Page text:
Another secondee to the party in Siddiq’s office was brought in from City consultancy Oliver Wyman, with a specific brief to engage with financial industry bodies and feed into the party’s work on winning over the sector, according to the Guardian.

This insidious infiltration sees banking interests burrow into the very marrow of Labour policy-making.

Opendemocracy reports City consultants and professional services firms have also provided frontbenchers with staff, either on full secondments or alongside their primary roles. Both Ernst & Young and Grant Thornton LLP have members of staff currently working in Keir Starmer’s office, PricewaterhouseCoopers has donated more than £96,000 worth of staff time to the party, and consultants Beringa recently seconded a staffer to the team of Darren Jones, who is shadow chief secretary to the Treasury.

Overall, the value of secondments from firms with significant interests in the financial services sector totals more than £430,000 since January 2022.

Hedge fund first-timers and returning donors

Labour's Faustian pact
Labour’s Faustian Pact: Democracy for Corporate Favour

Almost half of the total £2m from the wider finance sector that has flooded into Labour has come from individuals in the hedge fund, asset management and private equity sectors. Of this £980,000, just over £400,000 was given directly to the Starmerite campaign group Labour Together.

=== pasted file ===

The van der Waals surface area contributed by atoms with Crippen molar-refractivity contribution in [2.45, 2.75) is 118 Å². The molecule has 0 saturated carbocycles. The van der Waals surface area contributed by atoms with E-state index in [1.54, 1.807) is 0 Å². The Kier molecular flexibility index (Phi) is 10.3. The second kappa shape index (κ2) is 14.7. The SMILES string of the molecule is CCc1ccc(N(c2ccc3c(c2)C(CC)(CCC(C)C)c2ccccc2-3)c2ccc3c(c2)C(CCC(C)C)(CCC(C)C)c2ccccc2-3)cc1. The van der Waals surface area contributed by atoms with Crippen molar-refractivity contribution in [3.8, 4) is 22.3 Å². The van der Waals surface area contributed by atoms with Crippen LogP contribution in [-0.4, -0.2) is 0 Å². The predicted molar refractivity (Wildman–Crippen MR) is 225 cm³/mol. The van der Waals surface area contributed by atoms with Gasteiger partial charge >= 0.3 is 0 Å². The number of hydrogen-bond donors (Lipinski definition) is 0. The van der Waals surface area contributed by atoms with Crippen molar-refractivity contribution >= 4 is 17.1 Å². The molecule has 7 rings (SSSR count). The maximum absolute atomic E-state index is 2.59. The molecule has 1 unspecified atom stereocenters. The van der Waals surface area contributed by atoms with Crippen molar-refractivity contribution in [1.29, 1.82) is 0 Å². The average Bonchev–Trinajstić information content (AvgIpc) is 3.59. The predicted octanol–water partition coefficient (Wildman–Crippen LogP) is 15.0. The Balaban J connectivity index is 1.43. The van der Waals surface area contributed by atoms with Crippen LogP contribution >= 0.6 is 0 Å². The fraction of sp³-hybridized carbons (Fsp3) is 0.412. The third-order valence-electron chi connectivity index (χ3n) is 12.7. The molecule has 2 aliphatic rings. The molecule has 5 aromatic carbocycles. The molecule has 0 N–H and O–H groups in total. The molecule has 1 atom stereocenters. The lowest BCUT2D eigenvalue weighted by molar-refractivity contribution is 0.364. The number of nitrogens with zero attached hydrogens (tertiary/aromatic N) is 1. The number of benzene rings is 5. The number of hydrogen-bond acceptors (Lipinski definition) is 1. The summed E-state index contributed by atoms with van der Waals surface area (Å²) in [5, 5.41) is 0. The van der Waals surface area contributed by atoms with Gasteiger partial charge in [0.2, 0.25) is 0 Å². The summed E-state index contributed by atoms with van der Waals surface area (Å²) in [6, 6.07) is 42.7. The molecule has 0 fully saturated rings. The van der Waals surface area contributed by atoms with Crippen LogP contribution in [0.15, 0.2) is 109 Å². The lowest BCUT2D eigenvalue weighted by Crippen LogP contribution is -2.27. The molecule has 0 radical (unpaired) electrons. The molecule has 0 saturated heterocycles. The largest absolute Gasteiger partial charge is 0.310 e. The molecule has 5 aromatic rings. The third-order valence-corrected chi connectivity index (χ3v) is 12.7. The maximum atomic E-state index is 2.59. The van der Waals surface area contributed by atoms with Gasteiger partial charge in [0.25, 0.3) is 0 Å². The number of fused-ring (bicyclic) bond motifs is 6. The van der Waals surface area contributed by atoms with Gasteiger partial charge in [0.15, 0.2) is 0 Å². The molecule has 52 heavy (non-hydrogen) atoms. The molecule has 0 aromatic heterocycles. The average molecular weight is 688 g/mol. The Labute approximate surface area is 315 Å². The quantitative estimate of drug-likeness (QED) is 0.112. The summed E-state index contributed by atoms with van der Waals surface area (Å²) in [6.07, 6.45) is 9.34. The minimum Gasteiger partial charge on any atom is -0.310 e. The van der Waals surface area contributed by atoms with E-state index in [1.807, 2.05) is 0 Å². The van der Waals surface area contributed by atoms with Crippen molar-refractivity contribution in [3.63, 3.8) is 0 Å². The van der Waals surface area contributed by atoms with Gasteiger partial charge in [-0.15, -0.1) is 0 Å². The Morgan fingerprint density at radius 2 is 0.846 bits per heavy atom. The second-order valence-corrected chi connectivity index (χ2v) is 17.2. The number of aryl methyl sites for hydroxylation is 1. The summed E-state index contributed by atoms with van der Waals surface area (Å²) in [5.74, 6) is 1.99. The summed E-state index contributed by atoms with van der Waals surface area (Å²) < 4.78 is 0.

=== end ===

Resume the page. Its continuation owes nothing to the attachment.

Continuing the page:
The official records reveal that Martin Taylor, a hedge fund manager dabbling in emerging markets, has become a leading patron of Labour. He was a major donor under Miliband but withheld his largesse during Corbyn’s tenure. Yet Taylor gave handsomely to Starmer’s leadership bid in 2020 and has since bestowed over £300,000, much of it funnelled through Labour Together to fund favored MPs.

Meanwhile Stuart Roden, former Merrill Lynch director, has been welcomed into Labour’s embrace under Starmer, providing £180,000 last year. Despite his roles at investment firms, Roden also sits on a right-leaning think tank founded by Conservative Duncan-Smith.

Other new Labor benefactors hail from the heights of banking – asset manager Kasim Kutay (£50,000), Grayden Reece-Smith (£45,000), Andrew Dyson (£25,000) and Garret Turley (£25,000).

David Blood, ex-Goldman Sachs executive now at a hedge fund, gave £100,000 in 2022 – his first UK political donation. And Irish hedge fund baron John Armitage, Tory donor in 2020, has offered over £100,000 to Labour’s coffers.

Fran Boait, co-executive director of Positive Money, said: “It’s hardly surprising Labour’s latest policies read like a love letter to the City when they’re being bankrolled by them.

“Labour must remember that it was chummy relationships with the finance sector that ushered in an era of weak regulation before the crash, ultimately costing the party power.

“This is precisely why we’ve called for caps on donations to political parties: to prevent politics being captured by vested private interests.”

Former chair of Lloyds Bank Victor Blank has also returned to the fold under Starmer, giving £125,000 since 2022, while Bank of London founder Anthony Watson has upped his contributions significantly, providing £167,500 to the party and a small handful of MPs including shadow health secretary Wes Streeting.

Emeritus professor of accounting at the University of Essex, Prem Sikka, described the close ties between political parties and the financial sector as “part of institutionalised corruption”.